BATMAN #1 [Review]

batman 1 cvr
BATMAN #1/ Written by TOM KING/ Art by DAVID FINCH/ Colors by JORDIE BELLAIRE/ Inks by MATT BANNING/ Letters by JOHN WORKMAN/ Published by DC COMICS

DC Rebirth is in full effect and for the third week in a row readers are treated to another introductory Batman issue; this one being by the new hot-shot Tom King, who has done amazing things in his run on Marvel’s Vision. With Detective Comics #934 receiving rave reviews and Batman Rebirth #1 receiving a more mixed reception, Batman #1 will decide whether this first wave of future Bat-books will be more hit or potential miss.

In a story entitled “I Am Gotham, Part One”, a terrorist cell called Kobra launches an air-born missile at a commercial flight sending it straight into Gotham. In the middle of a regular rooftop chat with Commissioner Gordon, Batman witnesses the plane get struck and begin its descent, forcing Batman to immediately jump into action. With the help of Alfred and Duke Johnson (the newly appointed Robin), Batman races to the scene; launching himself out of the bad-ass new Batmobile and onto the plane.

Through a very calculated and precise plan, our hero saves thousands of lives and is willing to make the ultimate sacrifice in doing so. Just as Bruce and Alfred share a heartfelt goodbye, the plane is suddenly lifted up at the moment of deadly impact by two superhumans. These new heroes call themselves Gotham and Gotham Girl, they claim this is their city and they’re here to save it.

batman 1 interiorWith as high as expectations were coming in, Tom King delivers a home run on his first Batman issue. This comic book was the very definition of an exciting page turner: impossible to put down until the final page. Batman’s absurd way of safely landing this plane while sacrificing himself and simultaneously revealing his contingency plans for the rest of the Bat-family was a perfect encapsulation of the character. Those who didn’t think Batman Rebirth #1 was enough of an introduction to new readers will find everything they were looking for right here.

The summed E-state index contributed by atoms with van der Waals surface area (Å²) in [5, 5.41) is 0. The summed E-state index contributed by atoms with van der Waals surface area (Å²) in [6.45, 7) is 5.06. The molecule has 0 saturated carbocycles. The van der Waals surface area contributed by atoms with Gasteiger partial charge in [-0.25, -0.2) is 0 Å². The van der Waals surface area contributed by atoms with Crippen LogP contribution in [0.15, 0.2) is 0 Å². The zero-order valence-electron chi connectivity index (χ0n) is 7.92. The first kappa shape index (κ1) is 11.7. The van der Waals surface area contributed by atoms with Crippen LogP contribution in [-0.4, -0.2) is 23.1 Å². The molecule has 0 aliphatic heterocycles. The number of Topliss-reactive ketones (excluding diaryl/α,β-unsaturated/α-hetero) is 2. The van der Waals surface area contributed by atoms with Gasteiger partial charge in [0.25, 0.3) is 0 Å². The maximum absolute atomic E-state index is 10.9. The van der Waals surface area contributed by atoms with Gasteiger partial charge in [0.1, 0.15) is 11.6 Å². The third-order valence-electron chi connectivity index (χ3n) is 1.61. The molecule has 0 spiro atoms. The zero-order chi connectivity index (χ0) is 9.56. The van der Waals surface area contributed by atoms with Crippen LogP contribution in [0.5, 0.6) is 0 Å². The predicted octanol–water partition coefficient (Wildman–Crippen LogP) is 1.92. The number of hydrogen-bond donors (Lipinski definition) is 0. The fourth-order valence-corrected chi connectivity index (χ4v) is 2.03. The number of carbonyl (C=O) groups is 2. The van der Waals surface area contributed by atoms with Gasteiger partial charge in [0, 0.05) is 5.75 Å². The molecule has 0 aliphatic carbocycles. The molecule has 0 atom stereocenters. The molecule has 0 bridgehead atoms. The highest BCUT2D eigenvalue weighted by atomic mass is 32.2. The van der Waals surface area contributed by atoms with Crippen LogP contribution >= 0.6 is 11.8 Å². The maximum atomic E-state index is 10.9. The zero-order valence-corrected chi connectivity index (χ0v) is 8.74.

Readers are also treated to some wonderful Jim Gordon moments as he does his damnedest to keep up with Bats and try to save lives. Tom King’s CIA background and experience peaks through a bit and couldn’t be more welcomed. All of the new characters are so intriguing and, on the surface, much different than any we had seen in all 52 issues of the previous Batman volume. One of the elements that made Snyder’s run on Batman so classic was the introduction of amazing new villains and characters; hopefully, King is able to do a bit of that as well. These new Gotham characters put Batman in a situation he has never been in before, much like the Court of Owls did to kick off the New 52.

batman 1 interior-2Batman #1’s high octane story is accented masterfully by the accompanying artwork, with some truly unsettling imagery used to strike the fear of impending danger into the hearts of readers. Every step of Batman’s plan to assume control of this plane and get it out of harm’s way is illustrated in such a comprehensive way that it seems believable. That plan included a short but sweet look at the new Batmobile, which is a beautifully bad-ass homage to that of Batman: The Animated Series. Anyone that wasn’t sure how to feel about the new costume should be sold on it by now as we’re treated to some truly mesmerizing panels and pages in this issue. The colors in Batman #1 and dark, deep, but not overbearing; nobody should be getting stuck on any panels as the fluid motion of this book translates gorgeously from page to page. Moments like Gordon’s cigarette flying out of his mouth when the missile strikes the plane highlight the attention to detail readers can expect going forward.

Tom King’s Batman #1 is everything that it should be and even more, which should sink its hooks into anyone who picks it up. With DC double shipping and readers getting a new Batman book every week, there may be a fear of over saturation. That doesn’t seem likely, however, with this book tipping the scales into an overwhelmingly positive start to the new era of Batman comic books.

Rating 4

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